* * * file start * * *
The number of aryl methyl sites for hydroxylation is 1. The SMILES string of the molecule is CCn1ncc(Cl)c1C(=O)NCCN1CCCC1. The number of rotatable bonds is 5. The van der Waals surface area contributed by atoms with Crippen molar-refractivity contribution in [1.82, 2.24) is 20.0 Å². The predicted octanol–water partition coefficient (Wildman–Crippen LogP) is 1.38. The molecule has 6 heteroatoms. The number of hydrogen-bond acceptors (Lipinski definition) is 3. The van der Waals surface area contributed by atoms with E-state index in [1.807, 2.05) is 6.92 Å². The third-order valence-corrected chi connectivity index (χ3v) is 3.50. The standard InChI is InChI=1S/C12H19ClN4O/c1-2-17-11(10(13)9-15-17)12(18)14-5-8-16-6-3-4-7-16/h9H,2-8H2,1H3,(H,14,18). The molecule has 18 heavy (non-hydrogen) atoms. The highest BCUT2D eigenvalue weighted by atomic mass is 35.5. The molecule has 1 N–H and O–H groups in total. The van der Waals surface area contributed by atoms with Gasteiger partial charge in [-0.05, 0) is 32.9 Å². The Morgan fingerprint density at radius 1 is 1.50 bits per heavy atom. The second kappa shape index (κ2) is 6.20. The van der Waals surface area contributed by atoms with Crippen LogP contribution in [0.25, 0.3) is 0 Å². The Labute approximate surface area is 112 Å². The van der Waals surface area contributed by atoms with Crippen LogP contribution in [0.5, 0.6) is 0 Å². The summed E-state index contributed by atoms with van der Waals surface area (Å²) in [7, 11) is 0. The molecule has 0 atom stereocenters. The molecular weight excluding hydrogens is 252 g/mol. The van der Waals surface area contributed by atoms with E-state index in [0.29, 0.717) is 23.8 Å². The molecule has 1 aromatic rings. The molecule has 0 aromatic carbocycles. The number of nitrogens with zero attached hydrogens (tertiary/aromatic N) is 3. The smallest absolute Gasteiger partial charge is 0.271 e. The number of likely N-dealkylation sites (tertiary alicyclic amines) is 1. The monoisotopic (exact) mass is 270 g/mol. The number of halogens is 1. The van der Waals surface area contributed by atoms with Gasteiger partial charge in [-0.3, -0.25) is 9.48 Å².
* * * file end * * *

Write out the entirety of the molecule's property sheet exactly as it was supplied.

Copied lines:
The number of aryl methyl sites for hydroxylation is 1. The SMILES string of the molecule is CCn1ncc(Cl)c1C(=O)NCCN1CCCC1. The number of rotatable bonds is 5. The van der Waals surface area contributed by atoms with Crippen molar-refractivity contribution in [1.82, 2.24) is 20.0 Å². The predicted octanol–water partition coefficient (Wildman–Crippen LogP) is 1.38. The molecule has 6 heteroatoms. The number of hydrogen-bond acceptors (Lipinski definition) is 3. The van der Waals surface area contributed by atoms with E-state index in [1.807, 2.05) is 6.92 Å². The third-order valence-corrected chi connectivity index (χ3v) is 3.50. The standard InChI is InChI=1S/C12H19ClN4O/c1-2-17-11(10(13)9-15-17)12(18)14-5-8-16-6-3-4-7-16/h9H,2-8H2,1H3,(H,14,18). The molecule has 18 heavy (non-hydrogen) atoms. The highest BCUT2D eigenvalue weighted by atomic mass is 35.5. The molecule has 1 N–H and O–H groups in total. The van der Waals surface area contributed by atoms with Gasteiger partial charge in [-0.05, 0) is 32.9 Å². The Morgan fingerprint density at radius 1 is 1.50 bits per heavy atom. The second kappa shape index (κ2) is 6.20. The van der Waals surface area contributed by atoms with Crippen LogP contribution in [0.25, 0.3) is 0 Å². The Labute approximate surface area is 112 Å². The van der Waals surface area contributed by atoms with Crippen LogP contribution in [0.5, 0.6) is 0 Å². The summed E-state index contributed by atoms with van der Waals surface area (Å²) in [7, 11) is 0. The molecule has 0 atom stereocenters. The molecular weight excluding hydrogens is 252 g/mol. The van der Waals surface area contributed by atoms with E-state index in [0.29, 0.717) is 23.8 Å². The molecule has 1 aromatic rings. The molecule has 0 aromatic carbocycles. The number of nitrogens with zero attached hydrogens (tertiary/aromatic N) is 3. The smallest absolute Gasteiger partial charge is 0.271 e. The number of likely N-dealkylation sites (tertiary alicyclic amines) is 1. The monoisotopic (exact) mass is 270 g/mol. The number of halogens is 1. The van der Waals surface area contributed by atoms with Gasteiger partial charge in [-0.3, -0.25) is 9.48 Å².